20 May 2010

Sean Penn’s Missing Notes

Here is an excerpt of Sean Penn’s statement to the Senate Foreign Relations Committee with the notes he did not include when sharing it with the Huffington Post.

Mr. Chairman, members of the committee, my name is Sean Penn (speak humbly, low tone, head down, make it seem like they don’t know who I am when it is impossible to not know me, I am Sean Fucking Penn baby!). I have been in Haiti as Director and CEO of my NGO J/P Haitian Relief Organization (say it slowly so that people will know where to send their money), and have been on the ground in Haiti since the first week (emphasize this point so people know that I was there right from the start, try to make it seem like I was the first person there and care more than everyone else) following January's earthquake. Since that time, my team and I have lived in a tent camp (going native might be a better phrase) in the Bourdon area of Port au Prince, adjacent to and administering aid to a 55,000 person (inflate number to sound like it is most of the country) IDP camp (super dangerous, be sure to look worn and brave/fearful at once), one of the largest ad-hoc camps in the country. My organization (gimmie money) has been designated by the UN International Office of Migration as camp management for this IDP camp.

From our first days in Haiti, my team and I witnessed amputations without anesthesia (graphic picture and/or long pause) or IV pain medication, things we soon were able to supply to hospitals and clinics throughout the city and the country (Sean Fucking Penn saves lives!). Limbs severed in spontaneously raised tent operating rooms, dusty and mosquito ridden (picture of me in scrubs looking on with concern while operation is taking place). Limbs severed from children with tools more familiar to our local hardware store (make sure to check images of that online to be sure they still look the same as they did the last time I went in 1986) than to those we traditionally expect in the hands of surgeons. It is true that this stage of post quake trauma and drama (got a little poetic with that rhyme SFP!) has largely subsided.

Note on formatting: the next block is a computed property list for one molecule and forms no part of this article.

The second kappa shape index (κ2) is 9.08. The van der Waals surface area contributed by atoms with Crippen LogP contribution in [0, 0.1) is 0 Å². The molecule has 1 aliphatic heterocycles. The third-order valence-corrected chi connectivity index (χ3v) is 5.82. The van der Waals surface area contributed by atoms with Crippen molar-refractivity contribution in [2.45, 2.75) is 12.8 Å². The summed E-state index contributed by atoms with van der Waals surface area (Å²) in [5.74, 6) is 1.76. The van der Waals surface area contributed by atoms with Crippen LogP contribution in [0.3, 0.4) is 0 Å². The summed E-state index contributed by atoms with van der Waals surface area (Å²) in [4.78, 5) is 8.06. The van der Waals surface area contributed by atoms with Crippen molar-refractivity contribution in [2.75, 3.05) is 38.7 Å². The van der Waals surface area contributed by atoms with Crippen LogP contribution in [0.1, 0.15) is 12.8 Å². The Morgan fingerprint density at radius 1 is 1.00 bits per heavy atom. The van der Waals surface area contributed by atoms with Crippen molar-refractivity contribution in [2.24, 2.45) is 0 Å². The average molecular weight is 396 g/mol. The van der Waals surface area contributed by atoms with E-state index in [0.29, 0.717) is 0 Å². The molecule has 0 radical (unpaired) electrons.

Only 2 weeks ago however, a less tangible, visible or fundable emergency raised its head. Our camp clinic diagnosed what became the first confirmed case of diphtheria (take that Red Cross!). I rode in the back of the ambulance while the patient was refused from several hospitals because the 15-year-old boy, Oriole Lynn Peter (didn’t bother to ask it if was alright to use his name or video him, but who cares? I saved his ass), was diagnosed with a disease for which those hospitals had no treatment capability. In this city of ruins, 5 (hold up hand with fingers spread apart, Senators are dumb and need to count my fingers) fully functional hospitals have been allowed to close despite these emergent disasters, facing financial under-support and over-scrutiny (get these people asking where the money is going off my back, now). In many cases, the bureaucracy of international aid is protecting people to death. Diphtheria is among the first five things that an American traveling to Haiti is inoculated against (only needed one shot but five makes me sound tougher), and yet, in this devastated country with hundreds of millions of American donated dollars of dedicated emergency aid and billions pledged (to go to pay for my next trip to Venezuela) for reconstruction, there were no isolation wards, few ventilators, and despite the all out last minute efforts of the American Red Cross (too slow!), the administrations of every major hospital in the city, the dedicated and beyond job description effort of the commander of the US military forces (keep it together, do not smirk or show disdain for US military) in Haiti (Major General Trombitas), the WHO, USAID (ha!), and the CDC, along with a fractured Haitian Ministry of health (make it clear that they are unable to function with out me, their savior, SFP!), it took 14 hours (always double the actual number) between all of these organizations to locate a single patient dose of the immunoglobulin that would likely have saved this 15 year old boy's life had it been readily available.